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Black Lamb

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Till death us do…

The parts cannot add up to the whole.

November 1st, 2009

BY LANE BROWNING

The scalp and subgaleal tissues appear normal. The calvarium is typical in thickness. There is very little fluid in the chest cavities.

She was an internationally known author and educator. She was indefatigable, wise, a beacon for thousands. My friend, my familiar.

doctorholdingheart.pngThe heart weighs 370 grams and has the typical configuration. The epicardium is smooth and glistening. The coronary arteries show a right dominant pattern. The atrium are (sic) normal.

We emailed every day, sometimes many many many times a day. We collaborated on two books and a series of educational CDs. We weathered rotating life traumas via the Internet tether. She called me her “sister by choice,” and she was, professionally, a savior to my son.

But until she died I didn’t know that her epicardium glistened.

The eyes are light brown. The pupils are symmetrical. The earlobes are each pierced once.

I paid fifty cents a page for a copy of the medical examiner’s report. They mailed it, no charge. I didn’t have to give my name or cite any reason. They take cash, VISA, even personal check (no PayPal?). They sent me two copies and a bonus: the police report. Police report? I had no idea there was one.
I also didn’t know she had gallstones, one of which was obstructing the bile duct. That must have hurt. She had a prescription for Oxycodone, the report tells me.

The cerebrospinal fluid is clear. The four valves of the heart are thin and pliable without vegetations and have the expected circumferences. The nails of the feet are painted ruby red.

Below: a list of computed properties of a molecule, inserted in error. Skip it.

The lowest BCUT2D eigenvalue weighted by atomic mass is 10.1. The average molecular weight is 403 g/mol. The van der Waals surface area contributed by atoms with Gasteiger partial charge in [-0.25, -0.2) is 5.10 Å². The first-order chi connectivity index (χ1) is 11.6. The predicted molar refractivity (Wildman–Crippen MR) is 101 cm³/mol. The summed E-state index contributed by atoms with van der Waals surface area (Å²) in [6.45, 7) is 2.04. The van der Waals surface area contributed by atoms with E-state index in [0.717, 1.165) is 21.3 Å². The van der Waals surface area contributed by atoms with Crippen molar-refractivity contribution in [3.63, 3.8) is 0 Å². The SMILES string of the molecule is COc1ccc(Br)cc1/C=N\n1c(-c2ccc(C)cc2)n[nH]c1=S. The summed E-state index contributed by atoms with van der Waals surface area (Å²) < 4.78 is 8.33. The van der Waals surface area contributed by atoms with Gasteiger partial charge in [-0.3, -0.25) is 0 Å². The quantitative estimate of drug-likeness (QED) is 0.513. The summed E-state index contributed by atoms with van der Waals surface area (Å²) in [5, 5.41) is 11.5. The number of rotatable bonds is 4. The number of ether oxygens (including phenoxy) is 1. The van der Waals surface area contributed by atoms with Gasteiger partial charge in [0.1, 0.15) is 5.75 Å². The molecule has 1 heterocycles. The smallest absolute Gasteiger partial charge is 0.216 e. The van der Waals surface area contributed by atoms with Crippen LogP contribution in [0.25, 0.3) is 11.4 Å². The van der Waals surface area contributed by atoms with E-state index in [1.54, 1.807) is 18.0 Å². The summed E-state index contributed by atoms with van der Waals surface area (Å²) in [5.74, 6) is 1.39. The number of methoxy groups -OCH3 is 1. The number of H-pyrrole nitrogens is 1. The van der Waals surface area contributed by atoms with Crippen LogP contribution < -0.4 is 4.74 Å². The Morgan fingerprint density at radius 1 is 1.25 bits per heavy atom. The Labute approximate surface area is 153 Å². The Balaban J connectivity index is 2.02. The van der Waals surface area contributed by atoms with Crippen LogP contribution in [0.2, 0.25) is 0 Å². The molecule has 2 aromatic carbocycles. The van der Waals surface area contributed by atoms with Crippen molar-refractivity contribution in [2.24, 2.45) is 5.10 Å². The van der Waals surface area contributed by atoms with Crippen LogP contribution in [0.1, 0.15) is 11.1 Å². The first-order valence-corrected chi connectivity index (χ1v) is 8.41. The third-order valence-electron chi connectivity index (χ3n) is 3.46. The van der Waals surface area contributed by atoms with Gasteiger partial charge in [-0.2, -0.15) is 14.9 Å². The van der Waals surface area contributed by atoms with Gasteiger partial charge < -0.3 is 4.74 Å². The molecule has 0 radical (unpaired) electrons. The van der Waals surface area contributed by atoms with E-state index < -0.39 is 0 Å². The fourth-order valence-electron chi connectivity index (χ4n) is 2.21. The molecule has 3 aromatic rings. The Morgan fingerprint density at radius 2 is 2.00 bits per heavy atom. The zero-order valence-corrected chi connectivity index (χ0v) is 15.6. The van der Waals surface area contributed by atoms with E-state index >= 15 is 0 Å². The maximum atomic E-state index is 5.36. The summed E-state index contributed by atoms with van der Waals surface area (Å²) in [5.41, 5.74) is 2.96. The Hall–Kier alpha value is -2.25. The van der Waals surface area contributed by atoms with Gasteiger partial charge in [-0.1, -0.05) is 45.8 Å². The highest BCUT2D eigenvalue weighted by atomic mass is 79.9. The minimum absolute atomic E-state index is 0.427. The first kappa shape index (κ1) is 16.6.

Toenail polish. In February.

“The decedent was dead on scene,” notes the Time of Death Report. That document says her temperature was 103 degrees. Wince. She was sick those last couple of days, exhausted after a trip to London, a four-hour meeting with a client, and a clinical training session at a Montessori school. She was worn out, a rash on her back, tremors in her hands, her gait unsteady.
She worked a lot. A lot. Her work and her life were one and the same, and nearly all of it was pro bono.

The right lung weighs 450 grams; the left lung weighs 430 grams. The lungs are extremely well-aerated. The bronchi are normal.

If she were hospitalized and comatose, I’d know nothing. All privileged information. But as “decedent” she is mine. She is anyone’s. Everything about her. Her height (5'7″? I would have guessed five feet and change). The hue of her skeletal muscles (red). The dimensions of the uterine polyps percolating away in there. Her weight. The color of the body bag.

Yes, even that.

Jewish tradition forbids autopsies, but the provisions of the Georgia Death Investigation Act overrode her son’s objection. Because of laws governing Atlanta, I have these pieces of paper. Her son, whose PhD thesis explored human genomic DNA sequencing, would need no dictionary for “splenic parenchyma” or “chordae tendineae.”

He would be surprised, though, to see me standing in my kitchen reading about his mother’s coccyx and kneecaps. He and I never met.